We traveled to China in the spring of 2007. It was an especially great time to visit Beijing. Everything was being spiffed up in preparation for hosting the Olympics the next summer. So, in honor of this summer’s Olympics, I bring you our trip to China.
We began in Beijing.
From our hotel we had a great view of the modern city and an old hutong neighborhood. Beijing is known for its smog but we saw blue skies for the first few days!
We explored several areas of the city before our Elderhostel tour began. (Elderhostel is now called Road Scholar) We usually do our own thing when we travel but for China we felt a tour was the best way to see as much as we could in a limited amount of time and have guides to teach us about what we were seeing.
The best way to get to know a city is to walk it so we did.
The Liulichang is a traditional shopping district of Beijing.
Here are a few shots taken in the hutong neighborhood near our hotel. We’ll visit another one later.
The Front Gate, Zhengyangmen, was built in 1439 to guard the entry into the imperial city. Nearby is the massive Arrow Tower with its rows of many windows for shooting arrows at intruders.
We happened onto this lovely small park, hidden just off a busy street.
Years ago bicycles ruled the roads. Now the traffic is mostly cars. Many people can’t afford cars and still ride bikes. We were told that sometimes the traffic is so bad a bike will get you where you’re going much faster.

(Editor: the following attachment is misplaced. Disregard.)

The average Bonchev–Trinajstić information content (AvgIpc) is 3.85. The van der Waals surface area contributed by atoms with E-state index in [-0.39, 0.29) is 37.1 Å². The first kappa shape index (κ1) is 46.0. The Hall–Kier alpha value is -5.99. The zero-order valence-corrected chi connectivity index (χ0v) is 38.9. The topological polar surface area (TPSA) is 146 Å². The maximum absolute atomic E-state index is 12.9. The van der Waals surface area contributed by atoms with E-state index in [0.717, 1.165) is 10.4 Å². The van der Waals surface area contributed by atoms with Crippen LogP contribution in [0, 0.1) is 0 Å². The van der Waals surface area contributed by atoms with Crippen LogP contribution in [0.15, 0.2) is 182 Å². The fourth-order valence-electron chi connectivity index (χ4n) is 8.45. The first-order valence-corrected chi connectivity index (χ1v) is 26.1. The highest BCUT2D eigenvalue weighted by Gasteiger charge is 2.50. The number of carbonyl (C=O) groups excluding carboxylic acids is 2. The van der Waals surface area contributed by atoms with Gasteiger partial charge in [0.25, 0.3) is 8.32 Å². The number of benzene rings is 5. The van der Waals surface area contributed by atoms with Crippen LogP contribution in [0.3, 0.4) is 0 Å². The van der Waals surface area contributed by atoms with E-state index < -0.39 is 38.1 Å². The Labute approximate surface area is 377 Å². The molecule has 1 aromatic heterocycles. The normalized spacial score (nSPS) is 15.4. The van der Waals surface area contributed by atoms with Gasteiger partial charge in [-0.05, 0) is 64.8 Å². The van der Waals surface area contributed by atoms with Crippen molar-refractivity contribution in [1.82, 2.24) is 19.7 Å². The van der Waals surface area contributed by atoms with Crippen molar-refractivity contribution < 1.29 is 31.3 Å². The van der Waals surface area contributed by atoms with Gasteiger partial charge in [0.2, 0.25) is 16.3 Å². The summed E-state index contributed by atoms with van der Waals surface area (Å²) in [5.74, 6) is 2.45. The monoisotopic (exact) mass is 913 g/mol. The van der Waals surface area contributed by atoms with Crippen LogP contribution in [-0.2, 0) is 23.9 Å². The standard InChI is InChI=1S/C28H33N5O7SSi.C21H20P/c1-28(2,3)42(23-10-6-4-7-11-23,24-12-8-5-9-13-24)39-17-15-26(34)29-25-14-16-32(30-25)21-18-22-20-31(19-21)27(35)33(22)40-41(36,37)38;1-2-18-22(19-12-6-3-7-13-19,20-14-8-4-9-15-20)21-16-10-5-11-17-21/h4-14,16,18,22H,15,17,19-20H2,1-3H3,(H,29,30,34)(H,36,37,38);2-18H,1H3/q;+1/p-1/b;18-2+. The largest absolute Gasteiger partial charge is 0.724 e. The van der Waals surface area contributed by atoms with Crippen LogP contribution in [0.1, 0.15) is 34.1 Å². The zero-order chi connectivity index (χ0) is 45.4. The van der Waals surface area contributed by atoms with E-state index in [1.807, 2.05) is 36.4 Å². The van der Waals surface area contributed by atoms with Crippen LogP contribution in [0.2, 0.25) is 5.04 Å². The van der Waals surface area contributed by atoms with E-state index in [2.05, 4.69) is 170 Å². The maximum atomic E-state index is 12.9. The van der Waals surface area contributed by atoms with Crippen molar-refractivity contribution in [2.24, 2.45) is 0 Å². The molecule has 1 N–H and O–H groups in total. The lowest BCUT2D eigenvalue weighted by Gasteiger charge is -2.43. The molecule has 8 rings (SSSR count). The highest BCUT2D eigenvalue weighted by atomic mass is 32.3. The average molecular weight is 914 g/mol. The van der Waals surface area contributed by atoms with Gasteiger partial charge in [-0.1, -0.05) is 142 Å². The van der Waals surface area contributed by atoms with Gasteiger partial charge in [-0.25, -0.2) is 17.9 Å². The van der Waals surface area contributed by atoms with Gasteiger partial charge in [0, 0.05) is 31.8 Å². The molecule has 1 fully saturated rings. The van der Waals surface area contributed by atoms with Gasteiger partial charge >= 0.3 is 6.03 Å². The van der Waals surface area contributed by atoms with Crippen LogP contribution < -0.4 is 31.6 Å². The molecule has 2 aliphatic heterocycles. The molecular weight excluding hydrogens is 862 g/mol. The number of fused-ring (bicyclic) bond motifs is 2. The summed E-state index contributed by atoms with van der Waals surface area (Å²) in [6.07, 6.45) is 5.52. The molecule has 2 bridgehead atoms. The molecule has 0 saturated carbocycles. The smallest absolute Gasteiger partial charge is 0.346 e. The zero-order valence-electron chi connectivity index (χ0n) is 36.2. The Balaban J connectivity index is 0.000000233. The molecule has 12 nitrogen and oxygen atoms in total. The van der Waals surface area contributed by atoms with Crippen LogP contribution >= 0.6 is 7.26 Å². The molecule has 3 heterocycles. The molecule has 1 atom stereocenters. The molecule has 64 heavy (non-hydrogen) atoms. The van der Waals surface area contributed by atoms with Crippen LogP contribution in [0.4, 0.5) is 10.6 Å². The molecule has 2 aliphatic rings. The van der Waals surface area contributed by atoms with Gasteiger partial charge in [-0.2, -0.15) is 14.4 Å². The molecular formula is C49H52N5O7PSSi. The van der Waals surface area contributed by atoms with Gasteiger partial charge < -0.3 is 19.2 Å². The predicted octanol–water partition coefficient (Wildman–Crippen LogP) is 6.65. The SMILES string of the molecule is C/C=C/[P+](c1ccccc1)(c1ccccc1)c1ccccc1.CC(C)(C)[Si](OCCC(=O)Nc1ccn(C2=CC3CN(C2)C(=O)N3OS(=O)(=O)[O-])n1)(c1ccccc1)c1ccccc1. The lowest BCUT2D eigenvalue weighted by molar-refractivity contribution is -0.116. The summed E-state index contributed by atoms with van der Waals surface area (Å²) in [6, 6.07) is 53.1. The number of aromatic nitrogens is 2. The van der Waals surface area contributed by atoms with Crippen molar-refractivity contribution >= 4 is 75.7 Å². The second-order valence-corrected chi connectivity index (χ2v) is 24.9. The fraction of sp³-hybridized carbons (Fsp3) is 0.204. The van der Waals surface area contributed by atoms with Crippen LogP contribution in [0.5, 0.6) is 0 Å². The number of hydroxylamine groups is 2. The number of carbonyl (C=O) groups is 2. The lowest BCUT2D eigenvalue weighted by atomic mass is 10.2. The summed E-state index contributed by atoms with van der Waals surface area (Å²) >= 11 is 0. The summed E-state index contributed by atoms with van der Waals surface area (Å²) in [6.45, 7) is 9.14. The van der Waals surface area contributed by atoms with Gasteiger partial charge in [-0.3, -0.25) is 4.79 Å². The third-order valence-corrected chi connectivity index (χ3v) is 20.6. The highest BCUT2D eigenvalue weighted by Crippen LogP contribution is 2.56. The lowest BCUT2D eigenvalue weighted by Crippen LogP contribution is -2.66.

Pedestrians take their life in their hands in Beijing. Drivers have the right of way. We found it was safest to cross streets with a crowd. (Imagine you are a zebra; the lion can’t pick you out if you stay with the herd!)
Beijing, like other capital cities, has wide boulevards and big public spaces. Tiananmen Square is one of the largest squares in the world. Pictures do not do it justice. It is HUGE! 109 acres! At one end of the square is the Gate of Heavenly Peace, entrance to the Forbidden City. At the other end is the Mao Zedong Mausoleum.
It was amazing to stand in this space, Beijing’s living room, and remember the pictures we saw in the news of tanks and protesters 20 years earlier. Our young guide knew of this event but it was not part of the history taught in school. She was reluctant to talk about it. It is a defining moment outside of China more than inside.
With the Gate of Heavenly Peace in the background, Will shows off a souvenir – a Beijing Olympics’ cap. This picture was taken on our first day when the skies were blue!
We were surprised at how much English is spoken. All school children study English beginning in 3rd grade. Many people under 30 speak a little English, especially anyone in the tourist industry and anyone trying to sell us something. The people were anxious to practice their English with us. If we paused with a map in hand someone would soon approach and offer help.
I hope you enjoyed this first view of Beijing.